"The whole incident looked like a well planned scenario by her and her team, and it is regretful to watch a boxer refuse the medal regardless of what happened in the competition," Francis said.

"In this regard, as the technical delegate, I had to request OCA to review this incident, so any boxer or athlete in other sports will not follow in her footsteps by respecting the spirit of fair-play and sportsmanship of the Olympic Movement."

Following yesterday's fight, Devi's husband, Chongtham Thoiba Singh, is reported to have confronted officials screaming: "You've killed boxing!"

He grabbed his wife's arm and tried to lead her in protest back to the ring, where the next bout was already under way, resulting in scuffles as their path was blocked by security.

"Don't tell me it's OK," he shouted.

"This is not OK!

"What the hell is going on here!"

"She won this fight and you give it to Korea."

Police were called into the arena and stood in a cordon between the press area and the ring.

Devi was not the only boxer to face controversial judging in last night's boxing at Incheon 2014, with similar situations occurring in Indian light flyweight Devendro Singh Laishram's bout with South Korea's Shin Jong-Hun and Mongolia's male bantamweight Tugstsogt Nyambayar's fight with Ham Sang-Myeong, another boxer from the home country.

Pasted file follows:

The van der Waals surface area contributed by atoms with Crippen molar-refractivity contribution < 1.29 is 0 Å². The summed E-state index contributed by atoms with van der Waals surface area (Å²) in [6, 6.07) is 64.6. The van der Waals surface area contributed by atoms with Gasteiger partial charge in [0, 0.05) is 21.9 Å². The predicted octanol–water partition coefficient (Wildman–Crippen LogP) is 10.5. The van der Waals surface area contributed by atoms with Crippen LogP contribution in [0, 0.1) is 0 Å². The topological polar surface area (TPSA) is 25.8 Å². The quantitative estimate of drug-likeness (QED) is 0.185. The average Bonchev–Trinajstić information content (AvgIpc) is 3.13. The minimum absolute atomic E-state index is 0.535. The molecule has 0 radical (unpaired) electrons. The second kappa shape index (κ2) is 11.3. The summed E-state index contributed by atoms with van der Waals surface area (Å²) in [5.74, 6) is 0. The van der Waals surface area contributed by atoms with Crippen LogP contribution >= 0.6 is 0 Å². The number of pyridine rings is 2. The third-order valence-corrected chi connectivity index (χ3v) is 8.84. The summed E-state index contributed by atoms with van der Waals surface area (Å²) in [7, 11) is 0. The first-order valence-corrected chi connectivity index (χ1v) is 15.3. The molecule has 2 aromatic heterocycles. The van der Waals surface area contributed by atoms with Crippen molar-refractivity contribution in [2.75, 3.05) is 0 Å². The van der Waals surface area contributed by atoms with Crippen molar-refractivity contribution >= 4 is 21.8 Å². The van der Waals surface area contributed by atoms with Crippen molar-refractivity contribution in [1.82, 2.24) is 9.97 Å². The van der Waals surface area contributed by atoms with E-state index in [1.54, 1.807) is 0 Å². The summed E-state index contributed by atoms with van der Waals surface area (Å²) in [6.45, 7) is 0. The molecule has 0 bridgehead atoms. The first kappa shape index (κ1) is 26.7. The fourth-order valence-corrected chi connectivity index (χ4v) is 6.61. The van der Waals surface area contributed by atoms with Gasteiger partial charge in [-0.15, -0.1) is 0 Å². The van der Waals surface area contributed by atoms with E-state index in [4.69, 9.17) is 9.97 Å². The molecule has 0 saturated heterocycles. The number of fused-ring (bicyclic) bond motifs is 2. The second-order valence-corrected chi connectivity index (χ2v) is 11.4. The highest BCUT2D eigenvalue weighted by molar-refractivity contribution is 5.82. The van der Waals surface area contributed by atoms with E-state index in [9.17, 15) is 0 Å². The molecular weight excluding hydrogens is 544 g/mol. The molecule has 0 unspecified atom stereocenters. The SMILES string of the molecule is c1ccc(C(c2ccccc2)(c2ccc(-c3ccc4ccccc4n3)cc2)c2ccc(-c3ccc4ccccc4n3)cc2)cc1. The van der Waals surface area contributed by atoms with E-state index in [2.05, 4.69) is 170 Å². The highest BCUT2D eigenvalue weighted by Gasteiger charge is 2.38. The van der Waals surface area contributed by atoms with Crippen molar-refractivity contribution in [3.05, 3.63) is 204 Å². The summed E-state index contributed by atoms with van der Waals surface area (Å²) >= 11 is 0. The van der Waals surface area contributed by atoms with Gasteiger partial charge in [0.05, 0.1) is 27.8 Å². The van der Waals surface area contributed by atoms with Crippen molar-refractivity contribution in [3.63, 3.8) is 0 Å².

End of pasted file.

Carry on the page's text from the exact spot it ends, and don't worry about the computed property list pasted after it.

The Mongolian went as far as to stage a brief sit-in protest after the decision was made in the quarter-final bout, which went against him 3-0, before lodging an official complaint to AIBA.

Mongolian National Olympic Committee President Demchigjav Zagdsuren was reported to have spoken out about the decision, calling for "fair play" at the boxing competition.

He added in a statement: "We wish to have fair play and true judging in boxing for the sporting spirit of the games."

"We have zero tolerance for misjudging in boxing competitions."

A spokesperson for the Mongolian National Olympic Committee confirmed to insidethegames that the appeal was lodged by the organisation, alongside a letter to the AIBA and Incheon 2014.